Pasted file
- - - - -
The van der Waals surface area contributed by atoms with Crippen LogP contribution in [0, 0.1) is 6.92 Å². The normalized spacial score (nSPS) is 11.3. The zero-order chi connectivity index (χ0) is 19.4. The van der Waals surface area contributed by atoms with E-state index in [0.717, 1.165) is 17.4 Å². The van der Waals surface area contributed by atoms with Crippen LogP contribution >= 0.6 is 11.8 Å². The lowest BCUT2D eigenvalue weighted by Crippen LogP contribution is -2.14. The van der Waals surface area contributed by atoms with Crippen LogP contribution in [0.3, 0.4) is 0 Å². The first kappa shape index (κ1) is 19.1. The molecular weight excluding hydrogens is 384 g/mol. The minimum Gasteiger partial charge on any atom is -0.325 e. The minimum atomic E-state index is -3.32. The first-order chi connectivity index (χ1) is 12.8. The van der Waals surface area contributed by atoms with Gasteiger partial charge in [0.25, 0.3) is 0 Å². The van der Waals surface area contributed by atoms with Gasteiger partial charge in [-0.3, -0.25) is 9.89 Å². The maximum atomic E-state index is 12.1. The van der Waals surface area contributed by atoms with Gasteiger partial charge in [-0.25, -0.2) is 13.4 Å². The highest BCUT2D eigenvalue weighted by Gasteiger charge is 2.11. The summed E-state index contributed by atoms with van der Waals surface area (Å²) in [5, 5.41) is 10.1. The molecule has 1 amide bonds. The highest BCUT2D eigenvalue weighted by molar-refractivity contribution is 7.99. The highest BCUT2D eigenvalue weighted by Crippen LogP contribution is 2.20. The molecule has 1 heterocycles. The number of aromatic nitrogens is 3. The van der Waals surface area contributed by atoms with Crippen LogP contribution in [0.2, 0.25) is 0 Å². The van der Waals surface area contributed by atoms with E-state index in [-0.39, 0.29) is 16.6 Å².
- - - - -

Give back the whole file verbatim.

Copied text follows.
The van der Waals surface area contributed by atoms with Crippen LogP contribution in [0, 0.1) is 6.92 Å². The normalized spacial score (nSPS) is 11.3. The zero-order chi connectivity index (χ0) is 19.4. The van der Waals surface area contributed by atoms with E-state index in [0.717, 1.165) is 17.4 Å². The van der Waals surface area contributed by atoms with Crippen LogP contribution >= 0.6 is 11.8 Å². The lowest BCUT2D eigenvalue weighted by Crippen LogP contribution is -2.14. The van der Waals surface area contributed by atoms with Crippen LogP contribution in [0.3, 0.4) is 0 Å². The first kappa shape index (κ1) is 19.1. The molecular weight excluding hydrogens is 384 g/mol. The minimum Gasteiger partial charge on any atom is -0.325 e. The minimum atomic E-state index is -3.32. The first-order chi connectivity index (χ1) is 12.8. The van der Waals surface area contributed by atoms with Gasteiger partial charge in [0.25, 0.3) is 0 Å². The van der Waals surface area contributed by atoms with Gasteiger partial charge in [-0.3, -0.25) is 9.89 Å². The maximum atomic E-state index is 12.1. The van der Waals surface area contributed by atoms with Gasteiger partial charge in [-0.25, -0.2) is 13.4 Å². The highest BCUT2D eigenvalue weighted by Gasteiger charge is 2.11. The summed E-state index contributed by atoms with van der Waals surface area (Å²) in [5, 5.41) is 10.1. The molecule has 1 amide bonds. The highest BCUT2D eigenvalue weighted by molar-refractivity contribution is 7.99. The highest BCUT2D eigenvalue weighted by Crippen LogP contribution is 2.20. The molecule has 1 heterocycles. The number of aromatic nitrogens is 3. The van der Waals surface area contributed by atoms with Crippen LogP contribution in [0.2, 0.25) is 0 Å². The van der Waals surface area contributed by atoms with E-state index in [-0.39, 0.29) is 16.6 Å².